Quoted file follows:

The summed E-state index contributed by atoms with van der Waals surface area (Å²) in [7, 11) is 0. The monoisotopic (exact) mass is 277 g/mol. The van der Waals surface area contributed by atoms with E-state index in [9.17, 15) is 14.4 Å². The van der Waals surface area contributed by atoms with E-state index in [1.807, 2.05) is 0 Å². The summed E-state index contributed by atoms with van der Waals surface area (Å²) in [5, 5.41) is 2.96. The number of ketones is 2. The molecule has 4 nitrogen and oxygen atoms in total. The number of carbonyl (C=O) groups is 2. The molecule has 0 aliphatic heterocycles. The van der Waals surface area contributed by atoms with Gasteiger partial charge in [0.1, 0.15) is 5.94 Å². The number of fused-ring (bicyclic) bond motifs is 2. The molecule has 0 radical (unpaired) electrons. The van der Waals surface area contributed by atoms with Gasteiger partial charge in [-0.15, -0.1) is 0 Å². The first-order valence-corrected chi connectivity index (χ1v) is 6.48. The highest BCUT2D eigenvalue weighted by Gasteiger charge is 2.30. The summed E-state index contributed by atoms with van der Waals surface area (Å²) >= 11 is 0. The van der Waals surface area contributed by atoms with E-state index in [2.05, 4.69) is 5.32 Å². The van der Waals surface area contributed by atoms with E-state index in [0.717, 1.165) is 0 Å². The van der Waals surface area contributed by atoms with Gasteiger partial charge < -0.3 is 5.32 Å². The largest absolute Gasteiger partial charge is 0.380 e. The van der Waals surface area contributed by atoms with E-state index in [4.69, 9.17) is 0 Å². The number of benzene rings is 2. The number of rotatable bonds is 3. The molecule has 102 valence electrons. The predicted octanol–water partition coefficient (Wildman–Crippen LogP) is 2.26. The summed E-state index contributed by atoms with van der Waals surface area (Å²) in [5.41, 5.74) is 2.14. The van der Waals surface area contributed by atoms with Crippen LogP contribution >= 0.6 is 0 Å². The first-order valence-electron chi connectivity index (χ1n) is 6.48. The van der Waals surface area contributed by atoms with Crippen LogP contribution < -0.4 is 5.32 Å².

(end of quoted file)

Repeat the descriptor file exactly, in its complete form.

The summed E-state index contributed by atoms with van der Waals surface area (Å²) in [7, 11) is 0. The monoisotopic (exact) mass is 277 g/mol. The van der Waals surface area contributed by atoms with E-state index in [9.17, 15) is 14.4 Å². The van der Waals surface area contributed by atoms with E-state index in [1.807, 2.05) is 0 Å². The summed E-state index contributed by atoms with van der Waals surface area (Å²) in [5, 5.41) is 2.96. The number of ketones is 2. The molecule has 4 nitrogen and oxygen atoms in total. The number of carbonyl (C=O) groups is 2. The molecule has 0 aliphatic heterocycles. The van der Waals surface area contributed by atoms with Gasteiger partial charge in [0.1, 0.15) is 5.94 Å². The number of fused-ring (bicyclic) bond motifs is 2. The molecule has 0 radical (unpaired) electrons. The van der Waals surface area contributed by atoms with Gasteiger partial charge in [-0.15, -0.1) is 0 Å². The first-order valence-corrected chi connectivity index (χ1v) is 6.48. The highest BCUT2D eigenvalue weighted by Gasteiger charge is 2.30. The summed E-state index contributed by atoms with van der Waals surface area (Å²) >= 11 is 0. The van der Waals surface area contributed by atoms with E-state index in [2.05, 4.69) is 5.32 Å². The van der Waals surface area contributed by atoms with E-state index in [0.717, 1.165) is 0 Å². The van der Waals surface area contributed by atoms with Gasteiger partial charge < -0.3 is 5.32 Å². The largest absolute Gasteiger partial charge is 0.380 e. The van der Waals surface area contributed by atoms with E-state index in [4.69, 9.17) is 0 Å². The number of benzene rings is 2. The number of rotatable bonds is 3. The molecule has 102 valence electrons. The predicted octanol–water partition coefficient (Wildman–Crippen LogP) is 2.26. The summed E-state index contributed by atoms with van der Waals surface area (Å²) in [5.41, 5.74) is 2.14. The van der Waals surface area contributed by atoms with Crippen LogP contribution >= 0.6 is 0 Å². The first-order valence-electron chi connectivity index (χ1n) is 6.48. The van der Waals surface area contributed by atoms with Crippen LogP contribution < -0.4 is 5.32 Å².